Do I need a lawyer? How do I find one?

Whether or not you need a lawyer depends on your specific situation.  For example, do you plan to file for divorce?  Are you facing a custody dispute?  Are you afraid that your children could be in danger if awarded to your spouse?  What kinds of assets are at stake?

Property settlements and custody arrangements can be complicated.  The ongoing threat of domestic violence only further complicates the situation.  A lawyer can tell you how the court may divide your property and help you put your settlement agreement into writing.  A lawyer could also help you understand your legal rights regarding your children, and present your best case for their custody and support.

You can probably find sufficient assistance, at little or no cost, to file for a TRO without hiring a lawyer.  Domestic violence cases often involve a variety of issues, including spousal support and the division of property, in which a lawyer’s assistance could have crucial impact on the outcome.  Only you know the extent of your situation.

If you decide that you need a lawyer and you don’t know one, ask a friend, co-worker, employer or business associate to recommend one.  Or, you could call a State Bar-certified lawyer referral service in your area.  To locate one, look in the Yellow Pages of your telephone directory under “Attorney Referral Service” or call your local bar association.  For an online list of certified referral services, visit the Stat Bar’s Web site at www.calbar.ca.gov.

State Bar-certified lawyer referral services, which must meet minimum standards established by the California Supreme Court, can assist you in finding the right lawyer for your particular problem.  Most of these services offer half-hour consultations for a modest fee.

Attorneys who are members of certified lawyer referral services must carry insurance, agree to fee arbitration for fee disputes, meet certain standards of experience and be State Bar members in good standing.

Lawyer referral service fees do vary.  Don’t forget to ask whether there is a fee for the referral or initial consultation.  And if you decide to hire a lawyer, make sure you understand what you will be paying for, how much it will cost and when you will be expected to pay your bill.  you may want to talk to several attorneys before you hire one.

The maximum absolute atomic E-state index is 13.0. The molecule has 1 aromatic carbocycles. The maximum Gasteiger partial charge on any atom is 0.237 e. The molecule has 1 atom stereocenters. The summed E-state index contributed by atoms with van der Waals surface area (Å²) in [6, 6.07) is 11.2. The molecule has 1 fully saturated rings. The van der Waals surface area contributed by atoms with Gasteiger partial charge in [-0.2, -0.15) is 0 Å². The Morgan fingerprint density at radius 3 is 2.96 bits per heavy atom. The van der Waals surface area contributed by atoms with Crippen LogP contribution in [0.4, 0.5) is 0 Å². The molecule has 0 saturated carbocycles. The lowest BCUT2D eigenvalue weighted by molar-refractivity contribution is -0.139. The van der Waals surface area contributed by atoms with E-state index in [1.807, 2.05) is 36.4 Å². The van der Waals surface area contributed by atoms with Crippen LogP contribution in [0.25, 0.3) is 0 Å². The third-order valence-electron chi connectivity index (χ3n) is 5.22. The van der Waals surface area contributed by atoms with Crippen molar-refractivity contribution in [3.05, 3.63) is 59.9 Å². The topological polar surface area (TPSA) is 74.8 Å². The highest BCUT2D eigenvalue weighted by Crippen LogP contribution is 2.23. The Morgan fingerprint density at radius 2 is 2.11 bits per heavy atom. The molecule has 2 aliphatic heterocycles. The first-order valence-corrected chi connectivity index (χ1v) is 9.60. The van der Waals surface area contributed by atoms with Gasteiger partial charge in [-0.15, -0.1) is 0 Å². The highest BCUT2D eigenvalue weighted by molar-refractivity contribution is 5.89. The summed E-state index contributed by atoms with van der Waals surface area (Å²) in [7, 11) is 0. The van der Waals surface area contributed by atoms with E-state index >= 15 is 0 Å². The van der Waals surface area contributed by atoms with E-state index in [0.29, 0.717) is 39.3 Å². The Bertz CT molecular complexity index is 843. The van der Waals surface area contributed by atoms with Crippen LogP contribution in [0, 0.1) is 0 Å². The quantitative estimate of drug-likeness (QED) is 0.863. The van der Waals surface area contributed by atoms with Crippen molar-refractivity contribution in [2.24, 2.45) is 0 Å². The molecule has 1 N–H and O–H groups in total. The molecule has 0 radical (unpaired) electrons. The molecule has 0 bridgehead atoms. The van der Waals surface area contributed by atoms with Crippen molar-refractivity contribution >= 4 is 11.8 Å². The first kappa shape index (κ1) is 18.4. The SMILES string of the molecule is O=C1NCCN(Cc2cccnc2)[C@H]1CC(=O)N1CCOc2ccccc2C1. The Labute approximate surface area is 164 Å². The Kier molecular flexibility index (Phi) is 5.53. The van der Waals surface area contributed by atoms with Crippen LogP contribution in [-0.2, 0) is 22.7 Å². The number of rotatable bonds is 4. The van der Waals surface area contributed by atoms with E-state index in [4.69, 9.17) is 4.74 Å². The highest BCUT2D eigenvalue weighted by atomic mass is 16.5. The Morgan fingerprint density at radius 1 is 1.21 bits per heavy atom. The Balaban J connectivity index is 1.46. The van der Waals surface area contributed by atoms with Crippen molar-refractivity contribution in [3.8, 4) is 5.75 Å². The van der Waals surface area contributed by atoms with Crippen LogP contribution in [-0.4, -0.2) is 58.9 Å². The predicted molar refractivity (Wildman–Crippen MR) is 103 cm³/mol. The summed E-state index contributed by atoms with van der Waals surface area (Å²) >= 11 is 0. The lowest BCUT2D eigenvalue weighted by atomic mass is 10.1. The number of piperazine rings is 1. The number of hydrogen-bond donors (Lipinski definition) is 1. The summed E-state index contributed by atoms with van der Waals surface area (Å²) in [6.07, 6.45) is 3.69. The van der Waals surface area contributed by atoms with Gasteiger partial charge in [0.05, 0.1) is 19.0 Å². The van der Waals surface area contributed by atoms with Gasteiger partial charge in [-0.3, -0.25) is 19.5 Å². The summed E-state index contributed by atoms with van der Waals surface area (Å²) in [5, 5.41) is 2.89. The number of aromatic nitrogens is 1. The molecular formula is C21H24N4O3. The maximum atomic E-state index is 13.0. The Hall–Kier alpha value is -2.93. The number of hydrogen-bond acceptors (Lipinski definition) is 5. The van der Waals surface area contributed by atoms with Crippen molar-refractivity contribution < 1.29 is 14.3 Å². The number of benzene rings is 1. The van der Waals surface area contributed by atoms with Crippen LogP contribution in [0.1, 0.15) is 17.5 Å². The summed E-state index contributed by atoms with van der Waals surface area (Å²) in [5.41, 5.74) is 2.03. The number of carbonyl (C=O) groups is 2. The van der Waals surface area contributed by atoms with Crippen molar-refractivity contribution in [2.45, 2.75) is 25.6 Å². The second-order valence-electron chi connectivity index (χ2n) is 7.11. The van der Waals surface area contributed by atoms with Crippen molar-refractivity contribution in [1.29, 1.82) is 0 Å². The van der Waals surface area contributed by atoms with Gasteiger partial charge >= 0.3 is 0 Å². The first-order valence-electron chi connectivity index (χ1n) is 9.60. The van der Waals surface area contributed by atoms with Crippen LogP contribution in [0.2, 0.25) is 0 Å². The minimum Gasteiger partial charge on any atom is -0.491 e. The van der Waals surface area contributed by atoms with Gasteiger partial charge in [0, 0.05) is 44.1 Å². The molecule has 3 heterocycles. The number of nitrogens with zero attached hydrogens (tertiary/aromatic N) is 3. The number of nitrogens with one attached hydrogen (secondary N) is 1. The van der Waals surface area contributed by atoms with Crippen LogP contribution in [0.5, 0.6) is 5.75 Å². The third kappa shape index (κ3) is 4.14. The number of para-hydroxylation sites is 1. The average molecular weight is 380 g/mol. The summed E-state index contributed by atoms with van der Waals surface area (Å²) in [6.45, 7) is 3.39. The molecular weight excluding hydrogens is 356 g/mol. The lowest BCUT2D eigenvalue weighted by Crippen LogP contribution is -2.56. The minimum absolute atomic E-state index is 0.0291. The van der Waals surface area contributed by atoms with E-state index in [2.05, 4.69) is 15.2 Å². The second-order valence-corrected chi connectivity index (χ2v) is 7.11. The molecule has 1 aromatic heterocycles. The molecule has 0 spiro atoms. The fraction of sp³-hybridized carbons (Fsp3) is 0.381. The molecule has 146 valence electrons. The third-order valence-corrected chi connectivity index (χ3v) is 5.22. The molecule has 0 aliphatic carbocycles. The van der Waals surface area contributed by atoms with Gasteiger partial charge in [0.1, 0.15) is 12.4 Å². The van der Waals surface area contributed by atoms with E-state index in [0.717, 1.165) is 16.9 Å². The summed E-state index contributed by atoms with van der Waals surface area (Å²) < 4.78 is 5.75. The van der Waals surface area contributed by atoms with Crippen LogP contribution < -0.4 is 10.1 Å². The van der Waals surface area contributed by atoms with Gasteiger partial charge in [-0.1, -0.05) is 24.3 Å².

Lawyers who handle custody and divorce cases are called family law attorneys.  Some are “certified specialists” in family law.  This means that they have met standards for certification set by the State Bar of California.  However, not all lawyers who have experience and expertise in family law have sought certification.

What if you do not have enough money to pay for legal advice?  You may belong to a legal insurance plan that covers these kinds of services.  Or, if you have very little income, you may qualify for free or low-cost legal help.  Check the white pages of your telephone directory for a legal services program in your area.  (California’s new statewide legal services Web site - www.LawHelpCalifornia.org - can help you locate a local program and provide you with additional resources as well.)  Or ask a State Bar-certified lawyer referral service if it offers free legal advice for individuals with a low income or can refer you to a no-cost legal services organization.

For more information, see the State Bar pamphlet How Can I Find and Hire the Right Lawyer?   To find out how to obtain a free copy of this pamphlet and other State Bar consumer education pamphlets, call 415-538-2280 or send an e-mail to pamphlets@calbar.ca.gov .  Or visit the State Bar’s Web site - www.calbar.ca.gov - where you’ll find the consumer education pamphlets, as well as information on ordering them.  The pamphlets also can be ordered in bulk.

The State Bar of California
Office of Media & Information Services
180 Howard Street
San Francisco, CA 94105-1639
415-538-200
415-538-2280 (for pamphlets)
pamphlets@calbar.ca.gov

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